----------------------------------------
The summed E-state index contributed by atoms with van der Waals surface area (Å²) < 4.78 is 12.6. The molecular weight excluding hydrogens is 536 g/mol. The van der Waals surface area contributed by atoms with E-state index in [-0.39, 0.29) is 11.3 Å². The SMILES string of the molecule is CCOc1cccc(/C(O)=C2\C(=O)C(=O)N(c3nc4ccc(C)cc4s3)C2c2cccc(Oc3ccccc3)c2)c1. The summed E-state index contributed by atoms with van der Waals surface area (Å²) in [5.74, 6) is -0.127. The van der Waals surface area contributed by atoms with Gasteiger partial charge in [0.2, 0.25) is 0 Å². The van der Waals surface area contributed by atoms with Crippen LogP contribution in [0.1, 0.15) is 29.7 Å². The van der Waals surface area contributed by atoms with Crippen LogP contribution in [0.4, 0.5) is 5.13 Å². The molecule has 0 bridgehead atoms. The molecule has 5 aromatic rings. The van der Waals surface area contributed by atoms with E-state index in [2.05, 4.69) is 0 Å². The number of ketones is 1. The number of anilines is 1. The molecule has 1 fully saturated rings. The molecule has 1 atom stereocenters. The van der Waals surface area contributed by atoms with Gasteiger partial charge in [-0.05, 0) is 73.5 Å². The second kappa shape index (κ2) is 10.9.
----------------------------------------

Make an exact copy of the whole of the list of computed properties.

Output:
The summed E-state index contributed by atoms with van der Waals surface area (Å²) < 4.78 is 12.6. The molecular weight excluding hydrogens is 536 g/mol. The van der Waals surface area contributed by atoms with E-state index in [-0.39, 0.29) is 11.3 Å². The SMILES string of the molecule is CCOc1cccc(/C(O)=C2\C(=O)C(=O)N(c3nc4ccc(C)cc4s3)C2c2cccc(Oc3ccccc3)c2)c1. The summed E-state index contributed by atoms with van der Waals surface area (Å²) in [5.74, 6) is -0.127. The van der Waals surface area contributed by atoms with Gasteiger partial charge in [0.2, 0.25) is 0 Å². The van der Waals surface area contributed by atoms with Crippen LogP contribution in [0.1, 0.15) is 29.7 Å². The van der Waals surface area contributed by atoms with Crippen LogP contribution in [0.4, 0.5) is 5.13 Å². The molecule has 0 bridgehead atoms. The molecule has 5 aromatic rings. The van der Waals surface area contributed by atoms with E-state index in [2.05, 4.69) is 0 Å². The number of ketones is 1. The number of anilines is 1. The molecule has 1 fully saturated rings. The molecule has 1 atom stereocenters. The van der Waals surface area contributed by atoms with Gasteiger partial charge in [-0.05, 0) is 73.5 Å². The second kappa shape index (κ2) is 10.9.